Santo Domingo Feature

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Birds in the Barahona Region

The national parks in the southwestern part of the country provide the last remaining habitats for some 300 bird species in the Dominican Republic, including 30 that are endemic to Hispaniola. You have never seen anything like these Caribbean birds outside of an exotic pet store. Take the little tody, which has both a narrow- and broad-billed variety. These diminutive beauties are predominately green with red, pink, and yellow markings on white or gray breasts. They're very sweet.

Both the Hispaniolan parrot (cotorra) and its smaller cousin, the Hispaniolan parakeet (perico) can be sighted here. The Hispaniolan trogon (papagayo), which has a verdant green back and head and gray chest that segues into ruby-red plumage, has a bright blue tail and is accented with black and white stripes on its wings. Should you see a low-flying vain hummingbird (zumbador Cito) suspended in motion over a fuchsia flower, you may need to catch your breath. Even more rare is his relative, the Antillean mango (zumbador grande); the male has a black mask, green face and throat, and purple tail. And then there are other birds normally associated with northern climes—owls, hawks, swallows, pigeons, quail-doves—though far more beautiful than their northern cousins, with vibrant colorings.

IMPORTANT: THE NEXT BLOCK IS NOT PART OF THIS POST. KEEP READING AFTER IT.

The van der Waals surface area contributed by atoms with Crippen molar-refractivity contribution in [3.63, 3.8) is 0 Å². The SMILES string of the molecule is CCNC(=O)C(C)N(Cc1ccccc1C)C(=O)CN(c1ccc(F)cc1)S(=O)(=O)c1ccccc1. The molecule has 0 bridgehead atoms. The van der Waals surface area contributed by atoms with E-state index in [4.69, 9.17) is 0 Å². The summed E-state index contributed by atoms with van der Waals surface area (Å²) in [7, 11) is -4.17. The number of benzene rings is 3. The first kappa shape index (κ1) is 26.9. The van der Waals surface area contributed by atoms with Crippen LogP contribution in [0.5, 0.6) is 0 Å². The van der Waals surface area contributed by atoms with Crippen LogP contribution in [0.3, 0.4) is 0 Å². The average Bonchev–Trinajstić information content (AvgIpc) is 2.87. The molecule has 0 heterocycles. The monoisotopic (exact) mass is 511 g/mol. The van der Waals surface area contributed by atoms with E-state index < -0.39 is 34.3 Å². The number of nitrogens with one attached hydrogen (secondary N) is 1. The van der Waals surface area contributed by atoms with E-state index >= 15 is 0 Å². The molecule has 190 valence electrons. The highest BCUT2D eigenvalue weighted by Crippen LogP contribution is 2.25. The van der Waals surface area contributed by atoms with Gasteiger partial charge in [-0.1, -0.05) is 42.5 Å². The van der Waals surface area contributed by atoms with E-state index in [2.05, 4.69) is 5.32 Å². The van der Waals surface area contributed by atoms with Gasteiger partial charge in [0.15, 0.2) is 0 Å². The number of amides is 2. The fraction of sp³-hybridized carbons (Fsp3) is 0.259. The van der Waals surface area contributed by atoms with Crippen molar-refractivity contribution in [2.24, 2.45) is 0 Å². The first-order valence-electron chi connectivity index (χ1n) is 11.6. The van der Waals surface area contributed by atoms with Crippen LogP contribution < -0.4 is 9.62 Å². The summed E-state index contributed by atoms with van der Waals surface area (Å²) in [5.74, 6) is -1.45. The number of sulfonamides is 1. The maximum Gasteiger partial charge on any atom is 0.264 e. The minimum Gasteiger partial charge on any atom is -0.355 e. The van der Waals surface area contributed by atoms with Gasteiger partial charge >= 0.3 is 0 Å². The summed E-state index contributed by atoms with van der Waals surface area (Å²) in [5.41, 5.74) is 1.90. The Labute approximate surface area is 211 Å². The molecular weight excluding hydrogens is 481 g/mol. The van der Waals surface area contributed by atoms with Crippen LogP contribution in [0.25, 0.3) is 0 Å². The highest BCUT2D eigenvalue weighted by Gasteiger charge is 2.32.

Birders come here in all sizes and shapes, from teenage students to fortysomethings and seniors. The ardent bird-watchers, including "twitchers," as some British aficionados are called, are in their own little feathered world here. They will arrive with tripods for their expensive cameras, not to mention equally expensive binoculars. Their floppy hats act as sunscreens. Of course, all true bird-watchers have their logbooks in which they record their sightings. They travel to exotic countries and spend thousands of dollars to be able to log views of nearly extinct species. The Dominican Republic—and much of the Caribbean (with the exception of Trinidad), actually—is a sleeper for bird-watching, often passed over for better-known places like Costa Rica.

Expert guide Kate Wallace is the queen of the birders. At an age when most ladies are content to garden, she drives a four-wheel-drive vehicle like a professional truck driver at all hours of the morning, up steep mountain trails.

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